MIT professor creates reality TV series of his daily life

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Shot from In My Shoes. Credit: Cesar Hidalgo

(Phys.org)—"What if the Kardashians were physicists?" asks César Hidalgo, an associate professor at MIT and director of the Collective Learning group at the MIT Media Lab.

Fortunately they're not, but that odd-sounding blend might be the best way to imagine Hidalgo's new : a video series called "In My Shoes" that documents his professional as a researcher and his as a husband and father of a young daughter.

The final product—eight episodes ranging in length from 10 to 20 minutes—can be viewed at https://www.inmyshoes.info.

"The goal of the series is to help show younger people considering an what the day-to-day of the life of a scholar is like," he said. "Personally, I think that this would have been very useful to me 20 years ago, when I was considering an academic career but had no role models in Chile."

Hidalgo self-recorded his life over the course of three months in 2016. During that time, he traveled extensively—from Boston to Washington, D.C.; Saudi Arabia; Switzerland; Portland; Monterrey; and Paris.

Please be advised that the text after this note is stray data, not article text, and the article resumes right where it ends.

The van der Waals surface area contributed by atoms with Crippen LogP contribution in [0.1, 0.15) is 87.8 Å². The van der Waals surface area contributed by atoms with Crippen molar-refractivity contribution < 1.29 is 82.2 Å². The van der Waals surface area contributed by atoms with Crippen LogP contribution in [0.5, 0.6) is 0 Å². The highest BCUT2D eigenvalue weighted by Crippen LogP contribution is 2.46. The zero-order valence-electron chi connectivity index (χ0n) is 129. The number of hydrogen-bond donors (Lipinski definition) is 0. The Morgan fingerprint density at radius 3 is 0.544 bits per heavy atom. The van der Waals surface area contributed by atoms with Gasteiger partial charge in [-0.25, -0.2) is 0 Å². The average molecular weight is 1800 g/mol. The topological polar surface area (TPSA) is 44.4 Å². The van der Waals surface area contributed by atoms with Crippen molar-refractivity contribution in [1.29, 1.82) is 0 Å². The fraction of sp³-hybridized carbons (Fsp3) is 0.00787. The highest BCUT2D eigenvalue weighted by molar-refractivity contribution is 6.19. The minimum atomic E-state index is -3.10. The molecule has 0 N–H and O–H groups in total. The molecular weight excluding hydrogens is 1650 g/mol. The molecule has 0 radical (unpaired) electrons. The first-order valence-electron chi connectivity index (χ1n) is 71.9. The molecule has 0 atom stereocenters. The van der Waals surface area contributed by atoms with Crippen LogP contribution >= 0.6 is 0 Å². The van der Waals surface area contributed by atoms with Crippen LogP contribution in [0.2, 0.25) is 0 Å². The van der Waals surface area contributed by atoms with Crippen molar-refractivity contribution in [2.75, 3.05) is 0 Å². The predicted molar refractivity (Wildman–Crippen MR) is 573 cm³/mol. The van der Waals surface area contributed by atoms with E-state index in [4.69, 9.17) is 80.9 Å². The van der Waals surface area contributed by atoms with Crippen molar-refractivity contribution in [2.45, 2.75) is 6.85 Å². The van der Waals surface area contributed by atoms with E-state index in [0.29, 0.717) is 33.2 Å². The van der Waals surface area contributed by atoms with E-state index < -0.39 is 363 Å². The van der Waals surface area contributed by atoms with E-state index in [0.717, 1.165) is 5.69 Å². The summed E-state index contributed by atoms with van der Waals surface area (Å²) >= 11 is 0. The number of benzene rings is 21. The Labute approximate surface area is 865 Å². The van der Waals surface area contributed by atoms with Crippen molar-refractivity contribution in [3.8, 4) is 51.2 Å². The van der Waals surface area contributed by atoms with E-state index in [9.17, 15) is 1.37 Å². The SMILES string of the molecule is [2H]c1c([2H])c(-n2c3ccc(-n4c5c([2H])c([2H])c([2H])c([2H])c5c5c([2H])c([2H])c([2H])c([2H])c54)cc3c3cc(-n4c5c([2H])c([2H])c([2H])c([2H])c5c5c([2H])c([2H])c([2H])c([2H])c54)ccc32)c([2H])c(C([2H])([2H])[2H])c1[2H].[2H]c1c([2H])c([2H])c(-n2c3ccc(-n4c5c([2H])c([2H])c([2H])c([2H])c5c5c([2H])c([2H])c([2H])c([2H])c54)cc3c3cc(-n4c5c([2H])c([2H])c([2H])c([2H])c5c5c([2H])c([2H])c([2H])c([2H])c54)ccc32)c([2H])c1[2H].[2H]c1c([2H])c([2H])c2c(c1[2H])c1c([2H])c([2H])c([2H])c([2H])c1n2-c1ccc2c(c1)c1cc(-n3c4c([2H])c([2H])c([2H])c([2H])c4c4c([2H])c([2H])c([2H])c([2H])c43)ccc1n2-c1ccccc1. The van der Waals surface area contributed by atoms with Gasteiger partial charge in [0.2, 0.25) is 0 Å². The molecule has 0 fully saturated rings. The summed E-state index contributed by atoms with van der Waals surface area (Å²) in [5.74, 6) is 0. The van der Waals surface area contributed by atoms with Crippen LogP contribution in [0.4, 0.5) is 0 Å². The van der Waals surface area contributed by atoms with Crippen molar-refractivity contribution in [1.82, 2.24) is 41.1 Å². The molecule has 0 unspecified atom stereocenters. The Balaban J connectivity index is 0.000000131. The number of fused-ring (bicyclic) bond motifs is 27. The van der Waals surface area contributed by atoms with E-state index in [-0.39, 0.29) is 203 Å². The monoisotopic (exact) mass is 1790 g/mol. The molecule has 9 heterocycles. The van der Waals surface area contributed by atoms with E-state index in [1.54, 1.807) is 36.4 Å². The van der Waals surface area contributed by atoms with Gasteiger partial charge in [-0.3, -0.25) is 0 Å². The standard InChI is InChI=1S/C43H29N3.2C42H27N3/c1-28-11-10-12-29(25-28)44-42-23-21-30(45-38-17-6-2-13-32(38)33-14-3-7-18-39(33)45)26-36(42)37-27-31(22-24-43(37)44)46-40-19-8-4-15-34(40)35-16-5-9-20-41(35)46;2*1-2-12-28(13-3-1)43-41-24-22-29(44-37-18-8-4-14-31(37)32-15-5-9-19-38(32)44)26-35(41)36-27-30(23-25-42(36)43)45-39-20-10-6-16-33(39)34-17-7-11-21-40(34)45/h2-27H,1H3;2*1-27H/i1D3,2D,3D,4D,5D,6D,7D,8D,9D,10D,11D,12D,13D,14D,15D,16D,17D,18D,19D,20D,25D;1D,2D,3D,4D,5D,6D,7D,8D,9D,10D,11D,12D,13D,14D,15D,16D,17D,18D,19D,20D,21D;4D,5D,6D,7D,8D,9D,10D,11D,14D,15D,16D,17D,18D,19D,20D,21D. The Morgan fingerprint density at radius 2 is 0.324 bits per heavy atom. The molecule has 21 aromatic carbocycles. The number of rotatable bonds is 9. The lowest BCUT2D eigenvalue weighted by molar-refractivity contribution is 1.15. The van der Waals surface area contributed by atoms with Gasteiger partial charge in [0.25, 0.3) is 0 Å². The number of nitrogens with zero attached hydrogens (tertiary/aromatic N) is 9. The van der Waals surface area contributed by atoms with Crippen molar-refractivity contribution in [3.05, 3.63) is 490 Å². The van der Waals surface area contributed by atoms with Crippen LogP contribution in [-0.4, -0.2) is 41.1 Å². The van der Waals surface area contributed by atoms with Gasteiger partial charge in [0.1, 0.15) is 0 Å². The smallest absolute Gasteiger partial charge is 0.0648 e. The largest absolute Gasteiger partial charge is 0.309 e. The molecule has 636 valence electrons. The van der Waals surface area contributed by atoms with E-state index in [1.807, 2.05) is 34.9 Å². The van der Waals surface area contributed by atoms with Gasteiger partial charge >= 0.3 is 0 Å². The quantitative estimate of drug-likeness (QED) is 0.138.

One of the major projects that Hidalgo was working on at the time was DataUSA, a website that presents all kinds of data (economic, demographic, health, education, housing, etc.) in a visual, rapidly digestible way. It's intended to provide information for policymakers, business owners, students, and job-seekers.

The , however, is not intended to inform us of the technical details of such projects. Instead we get an inside look at what's it like to actually be the person developing and sharing these projects, complete with all of the thoughts and concerns that any ordinary person would have. Hidalgo's narration is thoughtful, entertaining, modest, and—when it comes to what jet lag feels like after 24 hours of travel—painfully sincere. It's a unique and personal perspective of the academic life that breaks down the traditional stereotypes—especially as we learn that even MIT professors find it challenging to dress a two-year-old in the morning.


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Mar 30, 2017
I'm disturbed by the author's suggestion that "fortunately" the Kardashians are not physicists- we should want more educated public figures, and no one should be dissuaded from or denied the study of physics. If Kim or Khloe expressed an interest in science and that inspired even one young person watching to pursue a physics or engineering career, that would be absolutely fantastic. As a woman, the author should recognize that women and minorities are already a rarity in the field of Old White Male physicists, especially at the higher levels or research and academia- why is she trying to maintain that discouragement??
Stop putting limits on what a physicist should look or act like. It's ok to like sports, like fashion, be athletic, or make art projects and also be a physicist. Grow up.

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